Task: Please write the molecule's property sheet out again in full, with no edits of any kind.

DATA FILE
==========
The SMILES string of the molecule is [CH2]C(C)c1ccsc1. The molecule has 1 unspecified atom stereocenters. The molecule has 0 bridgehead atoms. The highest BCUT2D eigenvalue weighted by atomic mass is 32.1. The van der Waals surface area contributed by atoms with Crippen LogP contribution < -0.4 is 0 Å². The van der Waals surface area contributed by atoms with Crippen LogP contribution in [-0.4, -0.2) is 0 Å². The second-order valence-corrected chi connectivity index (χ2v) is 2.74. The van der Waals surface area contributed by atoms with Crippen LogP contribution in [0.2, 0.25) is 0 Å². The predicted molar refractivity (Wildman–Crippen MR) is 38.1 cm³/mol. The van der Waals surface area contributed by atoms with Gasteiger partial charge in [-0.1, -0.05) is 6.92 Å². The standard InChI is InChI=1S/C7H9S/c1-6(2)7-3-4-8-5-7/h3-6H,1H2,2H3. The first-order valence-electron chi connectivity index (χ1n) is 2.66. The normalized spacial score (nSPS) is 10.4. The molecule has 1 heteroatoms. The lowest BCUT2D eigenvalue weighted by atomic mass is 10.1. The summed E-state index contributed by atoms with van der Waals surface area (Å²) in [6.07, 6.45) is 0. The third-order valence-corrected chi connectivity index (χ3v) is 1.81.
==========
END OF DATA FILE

The SMILES string of the molecule is [CH2]C(C)c1ccsc1. The molecule has 1 unspecified atom stereocenters. The molecule has 0 bridgehead atoms. The highest BCUT2D eigenvalue weighted by atomic mass is 32.1. The van der Waals surface area contributed by atoms with Crippen LogP contribution < -0.4 is 0 Å². The van der Waals surface area contributed by atoms with Crippen LogP contribution in [-0.4, -0.2) is 0 Å². The second-order valence-corrected chi connectivity index (χ2v) is 2.74. The van der Waals surface area contributed by atoms with Crippen LogP contribution in [0.2, 0.25) is 0 Å². The predicted molar refractivity (Wildman–Crippen MR) is 38.1 cm³/mol. The van der Waals surface area contributed by atoms with Gasteiger partial charge in [-0.1, -0.05) is 6.92 Å². The standard InChI is InChI=1S/C7H9S/c1-6(2)7-3-4-8-5-7/h3-6H,1H2,2H3. The first-order valence-electron chi connectivity index (χ1n) is 2.66. The normalized spacial score (nSPS) is 10.4. The molecule has 1 heteroatoms. The lowest BCUT2D eigenvalue weighted by atomic mass is 10.1. The summed E-state index contributed by atoms with van der Waals surface area (Å²) in [6.07, 6.45) is 0. The third-order valence-corrected chi connectivity index (χ3v) is 1.81.